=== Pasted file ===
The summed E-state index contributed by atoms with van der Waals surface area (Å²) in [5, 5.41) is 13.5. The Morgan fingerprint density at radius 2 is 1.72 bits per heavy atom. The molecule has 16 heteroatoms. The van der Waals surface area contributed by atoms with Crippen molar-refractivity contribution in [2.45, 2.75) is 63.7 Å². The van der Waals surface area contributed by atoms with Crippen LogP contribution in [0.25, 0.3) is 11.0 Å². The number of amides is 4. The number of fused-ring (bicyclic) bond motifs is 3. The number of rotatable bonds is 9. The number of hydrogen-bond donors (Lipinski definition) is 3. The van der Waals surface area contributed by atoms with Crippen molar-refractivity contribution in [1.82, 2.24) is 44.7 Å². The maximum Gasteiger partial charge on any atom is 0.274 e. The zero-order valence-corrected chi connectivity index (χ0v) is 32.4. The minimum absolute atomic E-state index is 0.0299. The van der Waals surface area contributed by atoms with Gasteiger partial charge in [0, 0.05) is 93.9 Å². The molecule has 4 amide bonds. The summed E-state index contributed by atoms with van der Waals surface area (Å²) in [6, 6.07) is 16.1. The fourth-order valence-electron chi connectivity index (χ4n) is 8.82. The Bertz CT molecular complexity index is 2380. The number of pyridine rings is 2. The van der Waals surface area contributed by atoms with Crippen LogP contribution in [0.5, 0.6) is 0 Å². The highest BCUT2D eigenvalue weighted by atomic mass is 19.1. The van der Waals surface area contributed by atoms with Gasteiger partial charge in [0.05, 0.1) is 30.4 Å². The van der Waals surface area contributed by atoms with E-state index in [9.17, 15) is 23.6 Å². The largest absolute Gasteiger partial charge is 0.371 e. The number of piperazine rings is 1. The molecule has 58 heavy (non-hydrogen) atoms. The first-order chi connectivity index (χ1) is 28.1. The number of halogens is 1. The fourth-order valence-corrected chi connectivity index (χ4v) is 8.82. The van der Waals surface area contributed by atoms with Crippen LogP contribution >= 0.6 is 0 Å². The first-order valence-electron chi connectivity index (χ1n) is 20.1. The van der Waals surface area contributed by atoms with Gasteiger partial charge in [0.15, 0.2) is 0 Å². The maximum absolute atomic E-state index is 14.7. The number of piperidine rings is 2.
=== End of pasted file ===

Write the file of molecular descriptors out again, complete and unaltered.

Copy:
The summed E-state index contributed by atoms with van der Waals surface area (Å²) in [5, 5.41) is 13.5. The Morgan fingerprint density at radius 2 is 1.72 bits per heavy atom. The molecule has 16 heteroatoms. The van der Waals surface area contributed by atoms with Crippen molar-refractivity contribution in [2.45, 2.75) is 63.7 Å². The van der Waals surface area contributed by atoms with Crippen LogP contribution in [0.25, 0.3) is 11.0 Å². The number of amides is 4. The number of fused-ring (bicyclic) bond motifs is 3. The number of rotatable bonds is 9. The number of hydrogen-bond donors (Lipinski definition) is 3. The van der Waals surface area contributed by atoms with Crippen molar-refractivity contribution in [1.82, 2.24) is 44.7 Å². The maximum Gasteiger partial charge on any atom is 0.274 e. The zero-order valence-corrected chi connectivity index (χ0v) is 32.4. The minimum absolute atomic E-state index is 0.0299. The van der Waals surface area contributed by atoms with Gasteiger partial charge in [0, 0.05) is 93.9 Å². The molecule has 4 amide bonds. The summed E-state index contributed by atoms with van der Waals surface area (Å²) in [6, 6.07) is 16.1. The fourth-order valence-electron chi connectivity index (χ4n) is 8.82. The Bertz CT molecular complexity index is 2380. The number of pyridine rings is 2. The van der Waals surface area contributed by atoms with Crippen LogP contribution in [0.5, 0.6) is 0 Å². The highest BCUT2D eigenvalue weighted by atomic mass is 19.1. The van der Waals surface area contributed by atoms with Gasteiger partial charge in [0.05, 0.1) is 30.4 Å². The van der Waals surface area contributed by atoms with E-state index in [9.17, 15) is 23.6 Å². The largest absolute Gasteiger partial charge is 0.371 e. The number of piperazine rings is 1. The molecule has 58 heavy (non-hydrogen) atoms. The first-order chi connectivity index (χ1) is 28.1. The number of halogens is 1. The fourth-order valence-corrected chi connectivity index (χ4v) is 8.82. The van der Waals surface area contributed by atoms with Crippen LogP contribution >= 0.6 is 0 Å². The first-order valence-electron chi connectivity index (χ1n) is 20.1. The van der Waals surface area contributed by atoms with Gasteiger partial charge in [0.15, 0.2) is 0 Å². The maximum absolute atomic E-state index is 14.7. The number of piperidine rings is 2.